Abbott needs a bright spark to update energy policy

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The Coalition’s energy policy presumes that Australia has too little energy capacity, rather than too much, and hasn’t caught up with the plunging cost of solar. Could it evolve to try and win the debate on delivering cheaper energy? Greg Hunt says he’s on to it.

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Opposition leader Tony Abbott is clearly aware that electricity costs are a hot topic in the political and social debate around carbon pricing and energy policies.

With this in mind, it’s a little surprising that the Coalition’s policies appear to be outdated and out-moded, barely two years since they were formed. Indeed, the 137-page policy cheat notes revealed by Crikey earlier this month shows scant details, and no apparent connection to reality, or even political opportunity – even if they were more a quick guide to media soundbites than a formal policy document. But soundbites are what appear to dictate policies these days.

Among the cheat notes are two claims that can’t go without comment. They are that Labor had:

• Failed to recognise that Australia faces a medium term electricity generation capacity shortage that must be addressed immediately;

• Failed to clarify the future pricing of carbon in Australia, making major energy industry investment decisions unacceptably hazardous.

The first seems to ignore the fact that Australia’s electricity demand has fallen for the last three years, and official forecasts made by the Australian Energy Market Operator out to 2022 have been cut by up to 30 per cent, and no large utility can see the need for any new baseload capacity until that time. The Coalition can’t be blamed for misreading this, because the industry did too. But it needs to update its rhetoric.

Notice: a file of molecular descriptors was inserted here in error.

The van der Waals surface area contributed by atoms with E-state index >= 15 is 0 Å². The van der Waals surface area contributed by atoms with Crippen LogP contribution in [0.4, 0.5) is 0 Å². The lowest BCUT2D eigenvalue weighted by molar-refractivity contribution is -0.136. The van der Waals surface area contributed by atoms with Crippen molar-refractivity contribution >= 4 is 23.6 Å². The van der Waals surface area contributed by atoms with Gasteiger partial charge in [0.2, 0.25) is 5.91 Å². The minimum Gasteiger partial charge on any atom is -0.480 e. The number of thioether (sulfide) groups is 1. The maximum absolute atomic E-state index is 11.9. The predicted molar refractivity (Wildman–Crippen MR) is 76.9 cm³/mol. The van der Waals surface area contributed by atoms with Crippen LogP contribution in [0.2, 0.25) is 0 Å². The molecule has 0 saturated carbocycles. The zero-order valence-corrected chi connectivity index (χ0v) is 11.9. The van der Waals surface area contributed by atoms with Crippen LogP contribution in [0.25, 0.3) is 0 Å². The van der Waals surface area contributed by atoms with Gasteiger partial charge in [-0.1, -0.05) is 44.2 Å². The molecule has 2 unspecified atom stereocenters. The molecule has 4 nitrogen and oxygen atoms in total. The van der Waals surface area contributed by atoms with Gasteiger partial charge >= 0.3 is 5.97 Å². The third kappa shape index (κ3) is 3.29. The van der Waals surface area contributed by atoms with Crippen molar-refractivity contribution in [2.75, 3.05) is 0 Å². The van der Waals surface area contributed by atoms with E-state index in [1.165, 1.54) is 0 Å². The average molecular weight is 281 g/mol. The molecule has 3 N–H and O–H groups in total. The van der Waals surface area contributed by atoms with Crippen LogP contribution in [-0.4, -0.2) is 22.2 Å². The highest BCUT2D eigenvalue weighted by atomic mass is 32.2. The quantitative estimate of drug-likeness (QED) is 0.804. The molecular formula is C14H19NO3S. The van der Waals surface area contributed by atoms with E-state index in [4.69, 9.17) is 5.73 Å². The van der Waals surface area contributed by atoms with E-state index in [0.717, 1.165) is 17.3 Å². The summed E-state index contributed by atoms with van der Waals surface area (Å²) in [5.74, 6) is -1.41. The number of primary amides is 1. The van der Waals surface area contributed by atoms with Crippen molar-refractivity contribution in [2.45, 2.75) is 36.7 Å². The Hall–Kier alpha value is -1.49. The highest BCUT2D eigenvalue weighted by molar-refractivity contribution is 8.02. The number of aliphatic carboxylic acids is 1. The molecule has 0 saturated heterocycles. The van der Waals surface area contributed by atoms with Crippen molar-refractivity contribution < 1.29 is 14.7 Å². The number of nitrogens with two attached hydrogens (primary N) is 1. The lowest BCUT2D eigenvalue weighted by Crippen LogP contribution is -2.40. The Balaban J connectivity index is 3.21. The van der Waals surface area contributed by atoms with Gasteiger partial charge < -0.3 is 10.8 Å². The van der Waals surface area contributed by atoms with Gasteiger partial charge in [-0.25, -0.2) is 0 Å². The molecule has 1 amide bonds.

The second point seems to ignore the fact that the greatest uncertainty around investment decisions has been created by the opposition’s threat to repeal the carbon price. Energy traders and utility boards are having to make a judgment about whether Abbott is serious about repealing the tax, playing with words, or even if he can implement his threat. Some of those questions can only be answered once the numbers in the Senate are clear.

The other great element of the Coalition’s energy policy may also need reviewing. The Coalition placed great store in its commitment to have one million additional homes connected with solar power – either solar PV or solar hot water.

But at current rates of deployment – and even taking in official forecasts such as that of AEMO – this policy is starting to look a lot less ambitious than it once was. The Direct Action policy acknowledged that more than 1.3 million homes might have solar PV or SHW by the time it is elected, and promised to ensure that another one million homes were connected by 2020.

That policy was based on there being around 275,000 homes connected with solar PV by the end of 2012. But there is already nearly triple that number. (And around half a million had SHW by the end of 2008).

But private and even official forecasts suggest that the slump in technology costs, higher retail prices for electricity and new financing options will mean that around three million Australian homes will have solar PV by 2020 just based on current policies.